Heal — the rapidly growing Los Angles-based health care startup that’s trying to make doctor house calls mainstream — has launched a new offering for one of America’s most vulnerable populations.
Founded in 2014 by Nephrologist Dr. Renee Dua and her husband, entrepreneur Nick Desai, Heal is an in-home primary care provider that operates throughout California and New York, in addition to a handful of other key metropolitan markets. On Tuesday, the company announced the rollout of “Heal Pass,” a monthly subscription program designed to keep clients at home and out of emergency rooms, which are increasingly becoming overcrowded due to the COVID-19 virus.
“Every American deserves high-quality health care,” Desai, Heal’s CEO, told Home Health Care News.
In launching the new program, Heal sought to provide an affordable in-home primary care option for individuals who are uninsured or underinsured. For $49 per month, Heal Pass enrollees receive eight physicians house calls, annual physicals and next-day deliveries on medications prescribed by a Heal doctor.
In terms of timing, Heal is rolling out the new program now to help mitigate some of the negative consequences of the ongoing public health emergency and its impact on the U.S. economy.
Over the past four months, nearly 50 million Americans have filed for unemployment benefits, according to U.S. Department of Labor statistics. Many of those filers lost insurance after being laid off.
“Depending on what numbers you look at, there are between 25 million to 70 million uninsured or significantly underinsured people in this country,” Desai said. “They’re on very high-deductible, ‘basic’ plans, or they have no health insurance at all — maybe because they recently lost their health insurance through their employers.”
Instead of “health insurance,” which can often be costly, Heal Pass is designed to be “health assurance,” the CEO noted.
But while the program is meant to fill care gaps for vulnerable populations, it also has the potential to lower enrollees’ ER utilization. People often inappropriately use the ER as a doctor’s office, resulting in sky-high medical bills and overburdened emergency room staff.
About 30% of emergency department visits among patients with common chronic conditions are potentially unnecessary, according to a 2019 report from health care consulting firm Premier Inc. Those unnecessary visits contribute to an estimated $8.3 billion in additional emergency department costs.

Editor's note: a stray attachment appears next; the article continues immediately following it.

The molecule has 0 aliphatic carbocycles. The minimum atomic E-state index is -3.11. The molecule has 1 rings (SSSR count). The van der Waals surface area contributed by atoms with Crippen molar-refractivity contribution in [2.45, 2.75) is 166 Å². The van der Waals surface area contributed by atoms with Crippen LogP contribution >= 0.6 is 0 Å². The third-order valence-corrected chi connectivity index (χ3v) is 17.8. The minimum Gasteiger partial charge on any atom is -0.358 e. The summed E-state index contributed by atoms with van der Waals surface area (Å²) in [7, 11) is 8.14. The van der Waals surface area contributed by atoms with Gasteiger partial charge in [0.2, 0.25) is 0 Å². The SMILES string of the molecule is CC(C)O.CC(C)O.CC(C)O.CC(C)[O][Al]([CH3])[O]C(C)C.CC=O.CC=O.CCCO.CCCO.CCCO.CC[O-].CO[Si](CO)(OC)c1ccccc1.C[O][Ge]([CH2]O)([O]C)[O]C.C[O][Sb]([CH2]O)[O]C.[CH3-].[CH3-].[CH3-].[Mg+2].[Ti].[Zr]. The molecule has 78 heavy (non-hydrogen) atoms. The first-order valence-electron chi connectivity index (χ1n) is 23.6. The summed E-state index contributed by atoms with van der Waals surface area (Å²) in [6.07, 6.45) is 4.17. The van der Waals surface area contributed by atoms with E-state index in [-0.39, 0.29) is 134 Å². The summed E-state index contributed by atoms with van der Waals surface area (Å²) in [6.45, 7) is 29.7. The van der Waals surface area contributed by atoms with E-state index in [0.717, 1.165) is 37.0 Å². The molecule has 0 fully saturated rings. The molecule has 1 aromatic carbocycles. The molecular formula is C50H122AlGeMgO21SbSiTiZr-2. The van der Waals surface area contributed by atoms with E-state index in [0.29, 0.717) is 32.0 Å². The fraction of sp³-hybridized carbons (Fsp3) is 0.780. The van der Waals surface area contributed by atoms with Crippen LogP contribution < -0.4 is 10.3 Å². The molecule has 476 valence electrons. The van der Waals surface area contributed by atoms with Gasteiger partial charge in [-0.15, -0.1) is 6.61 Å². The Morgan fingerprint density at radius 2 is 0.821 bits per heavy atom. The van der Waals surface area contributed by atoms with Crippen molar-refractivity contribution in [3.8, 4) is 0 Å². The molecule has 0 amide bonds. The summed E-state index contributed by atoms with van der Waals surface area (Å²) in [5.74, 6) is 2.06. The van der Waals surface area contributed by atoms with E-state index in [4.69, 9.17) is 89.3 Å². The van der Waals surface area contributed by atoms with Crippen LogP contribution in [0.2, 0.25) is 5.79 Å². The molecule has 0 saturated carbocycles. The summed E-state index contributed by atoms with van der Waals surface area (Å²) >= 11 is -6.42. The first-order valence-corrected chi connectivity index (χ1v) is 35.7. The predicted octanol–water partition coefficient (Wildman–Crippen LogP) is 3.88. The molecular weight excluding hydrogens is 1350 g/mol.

“With [doctor house calls], you can talk to a doctor, get your questions answered, get your primary care, possibly make sure this bug you think you have isn’t COVID,” Desai said. “Instead of going to the ER, you can stay in your house and stay safe. And you know the ER isn’t going to chase you down for a $2,000 bill.”
Diving deeper into telemedicine
Since launching six years ago, Heal and its team of physicians have delivered more than 200,000 patient visits while establishing collaborations with some of the health care sector’s biggest players, Humana Inc. (NYSE: HUM).
In total, Heal has raised more than $71.1 million. Its investors include American singer-songwriter Lionel Richie, well-known venture capitalist Jim Breyer, Fidelity Contrafund and others.
Traditionally, Heal’s business model has been built on in-person physician house calls, though the company always offered telemedicine options for follow-up visits. After the coronavirus began spreading across the U.S., Heal shifted to a telemedicine-first model to minimize exposure risks.
Compared to February levels, Heal has seen its telemedicine business grow “by about 21 times,” according to Desai.
“Starting around March 10, we made it mandatory that everyone had to use telemedicine first, so we can screen for COVID symptoms before you get a house call,” he said. “Now, you have the option of booking either [in-person or telemedicine] visits.”
While Heal’s telemedicine business has skyrocketed recently, its core in-person house call offering has also grown, though at a more gradual rate.
Looking ahead, Heal will look to grow Heal Pass enrollment throughout 2020 while pursuing expansions into new markets. Additionally, the company will continue to explore partnerships with Medicare-certified home health providers and non-medical home care agencies, Desai added.
Heal regularly works with many large home-based care providers already, such as Kindred at Home and Girling Home Health, among others.
“We work with many agencies around the country, from the large providers to your smaller mom-and-pop agencies,” Desai said. “They’re a source of referrals for senior patients.”